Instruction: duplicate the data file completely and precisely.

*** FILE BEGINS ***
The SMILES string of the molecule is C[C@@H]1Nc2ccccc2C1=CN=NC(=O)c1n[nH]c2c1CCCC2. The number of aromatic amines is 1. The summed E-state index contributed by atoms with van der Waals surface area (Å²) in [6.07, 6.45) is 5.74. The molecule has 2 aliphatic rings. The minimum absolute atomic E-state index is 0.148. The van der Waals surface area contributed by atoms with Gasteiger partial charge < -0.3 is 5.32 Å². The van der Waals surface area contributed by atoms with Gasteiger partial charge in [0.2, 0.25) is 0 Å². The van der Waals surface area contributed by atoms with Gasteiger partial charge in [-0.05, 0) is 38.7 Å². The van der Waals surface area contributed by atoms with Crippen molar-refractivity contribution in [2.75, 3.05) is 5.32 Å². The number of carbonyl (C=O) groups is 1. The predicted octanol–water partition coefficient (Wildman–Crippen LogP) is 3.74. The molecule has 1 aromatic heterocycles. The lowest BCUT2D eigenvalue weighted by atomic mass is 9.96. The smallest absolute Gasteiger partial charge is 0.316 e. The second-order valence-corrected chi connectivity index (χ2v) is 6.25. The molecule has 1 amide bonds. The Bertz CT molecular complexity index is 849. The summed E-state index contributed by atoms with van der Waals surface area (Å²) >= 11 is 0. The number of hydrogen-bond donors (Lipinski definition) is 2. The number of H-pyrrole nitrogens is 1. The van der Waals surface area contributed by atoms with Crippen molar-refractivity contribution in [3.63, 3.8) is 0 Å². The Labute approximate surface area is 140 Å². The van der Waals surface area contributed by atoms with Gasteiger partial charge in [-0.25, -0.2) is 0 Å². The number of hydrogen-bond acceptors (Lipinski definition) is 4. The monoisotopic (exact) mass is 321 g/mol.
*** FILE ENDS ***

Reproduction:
The SMILES string of the molecule is C[C@@H]1Nc2ccccc2C1=CN=NC(=O)c1n[nH]c2c1CCCC2. The number of aromatic amines is 1. The summed E-state index contributed by atoms with van der Waals surface area (Å²) in [6.07, 6.45) is 5.74. The molecule has 2 aliphatic rings. The minimum absolute atomic E-state index is 0.148. The van der Waals surface area contributed by atoms with Gasteiger partial charge < -0.3 is 5.32 Å². The van der Waals surface area contributed by atoms with Gasteiger partial charge in [0.2, 0.25) is 0 Å². The van der Waals surface area contributed by atoms with Gasteiger partial charge in [-0.05, 0) is 38.7 Å². The van der Waals surface area contributed by atoms with Crippen molar-refractivity contribution in [2.75, 3.05) is 5.32 Å². The number of carbonyl (C=O) groups is 1. The predicted octanol–water partition coefficient (Wildman–Crippen LogP) is 3.74. The molecule has 1 aromatic heterocycles. The lowest BCUT2D eigenvalue weighted by atomic mass is 9.96. The smallest absolute Gasteiger partial charge is 0.316 e. The second-order valence-corrected chi connectivity index (χ2v) is 6.25. The molecule has 1 amide bonds. The Bertz CT molecular complexity index is 849. The summed E-state index contributed by atoms with van der Waals surface area (Å²) >= 11 is 0. The number of hydrogen-bond donors (Lipinski definition) is 2. The number of H-pyrrole nitrogens is 1. The van der Waals surface area contributed by atoms with Crippen molar-refractivity contribution in [3.63, 3.8) is 0 Å². The Labute approximate surface area is 140 Å². The van der Waals surface area contributed by atoms with Gasteiger partial charge in [-0.25, -0.2) is 0 Å². The number of hydrogen-bond acceptors (Lipinski definition) is 4. The monoisotopic (exact) mass is 321 g/mol.